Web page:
His office wasn’t much better, but at least he’d personalized it a little with a wood-framed picture of Abby smiling up from the corner of his paper-strewn desk. Jayne lifted the photo and stared down at it for a long time.
“I’ll say this much for her, she sure was beautiful, wasn’t she?” Jayne might not have been head cheerleader for Team Abby, but there was no denying the woman was gorgeous. Eat-your-heart-out-Elle-Macpherson gorgeous.
“Yeah.” Nick’s voice was quiet, distant. “She was something.”
With hair the color of honey and eyes so green you’d swear she wore colored contacts, Abby was the girl every guy wanted and every girl wanted to be. Every girl except Jayne. All that attention would have made her crazy, but Abby welcomed it, offering everyone a dazzling smile or a kind word whenever they passed.
The only thing they had in common was Nick; Jayne had grown up with him and Abby had planned to grow old with him.
Nick cleared his throat behind her. “You can take the master suite.”
Jayne set the picture back on the desk, shaking her head the whole while. “Oh no. No no no no no.”
“Why not? It’s there, it’s furnished, and no one uses it.”
“But it’s . . .” If she widened her eyes as big as she could, would he understand without her having to say it out loud?
“It’s what?” A few seconds passed, then a light seemed to go on in his thick head and he laughed quietly. “We’d only started building before her accident, remember? That room’s never been used, and no, neither has the bed.”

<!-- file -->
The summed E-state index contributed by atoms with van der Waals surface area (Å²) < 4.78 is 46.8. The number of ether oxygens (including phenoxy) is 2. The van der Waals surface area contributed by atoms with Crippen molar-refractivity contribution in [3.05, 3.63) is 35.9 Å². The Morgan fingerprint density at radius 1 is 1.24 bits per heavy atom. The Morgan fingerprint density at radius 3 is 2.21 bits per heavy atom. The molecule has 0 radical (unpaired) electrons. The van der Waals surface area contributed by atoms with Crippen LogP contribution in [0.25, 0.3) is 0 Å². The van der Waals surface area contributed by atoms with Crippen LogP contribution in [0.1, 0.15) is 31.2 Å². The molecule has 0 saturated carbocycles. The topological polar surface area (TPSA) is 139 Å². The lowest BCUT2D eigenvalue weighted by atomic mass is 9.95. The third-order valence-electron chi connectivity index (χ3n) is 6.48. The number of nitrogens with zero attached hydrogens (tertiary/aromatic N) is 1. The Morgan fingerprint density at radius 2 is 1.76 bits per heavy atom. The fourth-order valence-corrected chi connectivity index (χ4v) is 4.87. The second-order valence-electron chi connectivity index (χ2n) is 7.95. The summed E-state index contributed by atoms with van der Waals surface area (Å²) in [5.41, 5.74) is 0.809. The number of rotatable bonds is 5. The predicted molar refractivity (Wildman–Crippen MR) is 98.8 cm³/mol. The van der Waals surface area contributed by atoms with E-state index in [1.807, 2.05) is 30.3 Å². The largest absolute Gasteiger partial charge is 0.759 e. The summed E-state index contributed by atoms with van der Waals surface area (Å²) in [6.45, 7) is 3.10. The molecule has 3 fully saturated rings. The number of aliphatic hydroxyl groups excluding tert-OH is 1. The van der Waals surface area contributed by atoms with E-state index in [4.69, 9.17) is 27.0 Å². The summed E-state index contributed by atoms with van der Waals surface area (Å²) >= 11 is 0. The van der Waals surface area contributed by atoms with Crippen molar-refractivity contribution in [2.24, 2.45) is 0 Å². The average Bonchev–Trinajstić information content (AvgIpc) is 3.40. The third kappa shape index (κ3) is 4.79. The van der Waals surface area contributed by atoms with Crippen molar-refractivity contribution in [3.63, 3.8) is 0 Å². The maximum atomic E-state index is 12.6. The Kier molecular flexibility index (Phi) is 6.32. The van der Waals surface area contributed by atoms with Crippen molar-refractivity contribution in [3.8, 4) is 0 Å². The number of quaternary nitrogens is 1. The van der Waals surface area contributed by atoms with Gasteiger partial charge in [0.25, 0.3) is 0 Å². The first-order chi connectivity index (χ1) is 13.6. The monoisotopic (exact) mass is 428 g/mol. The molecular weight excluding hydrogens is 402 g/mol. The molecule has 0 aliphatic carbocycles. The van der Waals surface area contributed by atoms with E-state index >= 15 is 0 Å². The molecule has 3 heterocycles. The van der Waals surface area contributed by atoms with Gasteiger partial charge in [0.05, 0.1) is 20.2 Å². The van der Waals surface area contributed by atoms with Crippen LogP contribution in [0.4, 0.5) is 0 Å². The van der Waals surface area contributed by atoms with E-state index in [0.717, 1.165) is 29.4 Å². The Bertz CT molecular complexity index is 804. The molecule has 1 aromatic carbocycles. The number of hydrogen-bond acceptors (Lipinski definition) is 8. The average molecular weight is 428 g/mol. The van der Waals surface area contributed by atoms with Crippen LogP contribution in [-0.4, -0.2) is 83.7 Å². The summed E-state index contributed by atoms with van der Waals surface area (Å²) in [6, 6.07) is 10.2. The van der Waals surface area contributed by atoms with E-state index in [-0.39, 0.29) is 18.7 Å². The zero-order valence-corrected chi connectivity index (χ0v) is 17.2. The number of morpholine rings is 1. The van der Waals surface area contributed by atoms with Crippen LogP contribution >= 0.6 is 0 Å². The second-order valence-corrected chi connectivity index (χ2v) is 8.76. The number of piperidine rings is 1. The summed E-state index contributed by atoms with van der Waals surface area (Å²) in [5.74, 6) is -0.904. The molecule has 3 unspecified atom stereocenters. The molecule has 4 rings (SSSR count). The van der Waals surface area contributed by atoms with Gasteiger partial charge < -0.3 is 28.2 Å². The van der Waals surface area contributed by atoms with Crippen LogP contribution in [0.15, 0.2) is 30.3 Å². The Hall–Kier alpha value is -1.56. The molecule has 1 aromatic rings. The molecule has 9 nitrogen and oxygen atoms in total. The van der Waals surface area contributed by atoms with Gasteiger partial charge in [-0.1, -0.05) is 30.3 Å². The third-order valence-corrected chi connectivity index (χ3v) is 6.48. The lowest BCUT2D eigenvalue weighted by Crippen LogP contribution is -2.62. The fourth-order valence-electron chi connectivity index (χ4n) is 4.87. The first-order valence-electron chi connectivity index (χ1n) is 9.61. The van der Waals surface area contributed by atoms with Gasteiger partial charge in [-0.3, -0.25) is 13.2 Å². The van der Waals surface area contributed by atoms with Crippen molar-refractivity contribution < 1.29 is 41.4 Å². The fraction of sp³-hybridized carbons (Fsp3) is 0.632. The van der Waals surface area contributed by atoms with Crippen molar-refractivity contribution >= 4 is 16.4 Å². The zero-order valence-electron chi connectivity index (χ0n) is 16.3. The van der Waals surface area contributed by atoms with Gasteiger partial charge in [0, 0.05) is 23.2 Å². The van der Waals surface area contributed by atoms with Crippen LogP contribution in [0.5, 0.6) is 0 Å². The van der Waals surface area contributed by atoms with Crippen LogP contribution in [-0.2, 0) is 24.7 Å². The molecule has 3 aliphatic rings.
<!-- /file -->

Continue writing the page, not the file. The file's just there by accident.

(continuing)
“Then why is it furnished?”
“Mom’s idea.” He shrugged and headed back through to the kitchen. “I thought about selling a few years ago and she figured it’d look better if at least one bedroom was furnished properly.”
“So you take it and I’ll take your room.”
“Nah. I’m good where I am. Besides . . .” He wagged his brow and grinned. “Now that I know you’re a girl, we need to keep you as far away from Carter as possible.”
“Yeah, right,” she laughed. “Like he’d ever come horning up on me.”
“He better not.” He pulled the cranberry juice and a lime out of the fridge, then reached into the cupboard above and pulled out the Grey Goose and Grand Marnier.
“Beer’s fine, Nick.”
“You hate beer.” He measured everything into a shaker of ice, grinned as he made a production of shaking the concoction to perfection, then filled a martini glass and slid it toward her.